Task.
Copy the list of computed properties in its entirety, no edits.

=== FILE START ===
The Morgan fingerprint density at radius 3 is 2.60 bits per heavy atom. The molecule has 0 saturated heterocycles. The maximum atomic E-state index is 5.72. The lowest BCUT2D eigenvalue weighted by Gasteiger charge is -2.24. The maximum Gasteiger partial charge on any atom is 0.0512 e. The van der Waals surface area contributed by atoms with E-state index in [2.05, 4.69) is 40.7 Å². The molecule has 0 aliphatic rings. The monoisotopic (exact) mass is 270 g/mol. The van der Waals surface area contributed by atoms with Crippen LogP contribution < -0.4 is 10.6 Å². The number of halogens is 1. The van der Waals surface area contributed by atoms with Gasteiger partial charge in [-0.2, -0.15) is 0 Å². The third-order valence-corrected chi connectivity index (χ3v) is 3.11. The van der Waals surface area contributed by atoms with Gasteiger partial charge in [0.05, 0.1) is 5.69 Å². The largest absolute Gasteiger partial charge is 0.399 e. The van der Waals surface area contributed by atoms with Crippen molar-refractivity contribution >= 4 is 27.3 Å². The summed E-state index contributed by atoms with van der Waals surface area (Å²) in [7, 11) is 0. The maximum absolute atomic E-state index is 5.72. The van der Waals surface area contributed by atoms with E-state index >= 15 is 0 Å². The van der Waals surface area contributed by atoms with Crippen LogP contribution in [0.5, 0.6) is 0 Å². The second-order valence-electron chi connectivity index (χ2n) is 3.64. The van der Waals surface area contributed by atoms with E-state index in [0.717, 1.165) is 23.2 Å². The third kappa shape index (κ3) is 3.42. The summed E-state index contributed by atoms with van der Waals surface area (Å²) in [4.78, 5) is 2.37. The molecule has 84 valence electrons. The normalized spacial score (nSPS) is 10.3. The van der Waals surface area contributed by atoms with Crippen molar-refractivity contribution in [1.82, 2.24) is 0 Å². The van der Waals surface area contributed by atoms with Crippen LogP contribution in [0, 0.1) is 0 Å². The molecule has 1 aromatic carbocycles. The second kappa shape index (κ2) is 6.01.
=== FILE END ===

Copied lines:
The Morgan fingerprint density at radius 3 is 2.60 bits per heavy atom. The molecule has 0 saturated heterocycles. The maximum atomic E-state index is 5.72. The lowest BCUT2D eigenvalue weighted by Gasteiger charge is -2.24. The maximum Gasteiger partial charge on any atom is 0.0512 e. The van der Waals surface area contributed by atoms with E-state index in [2.05, 4.69) is 40.7 Å². The molecule has 0 aliphatic rings. The monoisotopic (exact) mass is 270 g/mol. The van der Waals surface area contributed by atoms with Crippen LogP contribution < -0.4 is 10.6 Å². The number of halogens is 1. The van der Waals surface area contributed by atoms with Gasteiger partial charge in [-0.2, -0.15) is 0 Å². The third-order valence-corrected chi connectivity index (χ3v) is 3.11. The van der Waals surface area contributed by atoms with Gasteiger partial charge in [0.05, 0.1) is 5.69 Å². The largest absolute Gasteiger partial charge is 0.399 e. The van der Waals surface area contributed by atoms with Crippen molar-refractivity contribution >= 4 is 27.3 Å². The summed E-state index contributed by atoms with van der Waals surface area (Å²) in [7, 11) is 0. The maximum absolute atomic E-state index is 5.72. The van der Waals surface area contributed by atoms with E-state index >= 15 is 0 Å². The van der Waals surface area contributed by atoms with Crippen LogP contribution in [0.5, 0.6) is 0 Å². The second-order valence-electron chi connectivity index (χ2n) is 3.64. The van der Waals surface area contributed by atoms with E-state index in [0.717, 1.165) is 23.2 Å². The third kappa shape index (κ3) is 3.42. The summed E-state index contributed by atoms with van der Waals surface area (Å²) in [4.78, 5) is 2.37. The molecule has 84 valence electrons. The normalized spacial score (nSPS) is 10.3. The van der Waals surface area contributed by atoms with Crippen molar-refractivity contribution in [1.82, 2.24) is 0 Å². The van der Waals surface area contributed by atoms with Crippen LogP contribution in [0, 0.1) is 0 Å². The molecule has 1 aromatic carbocycles. The second kappa shape index (κ2) is 6.01.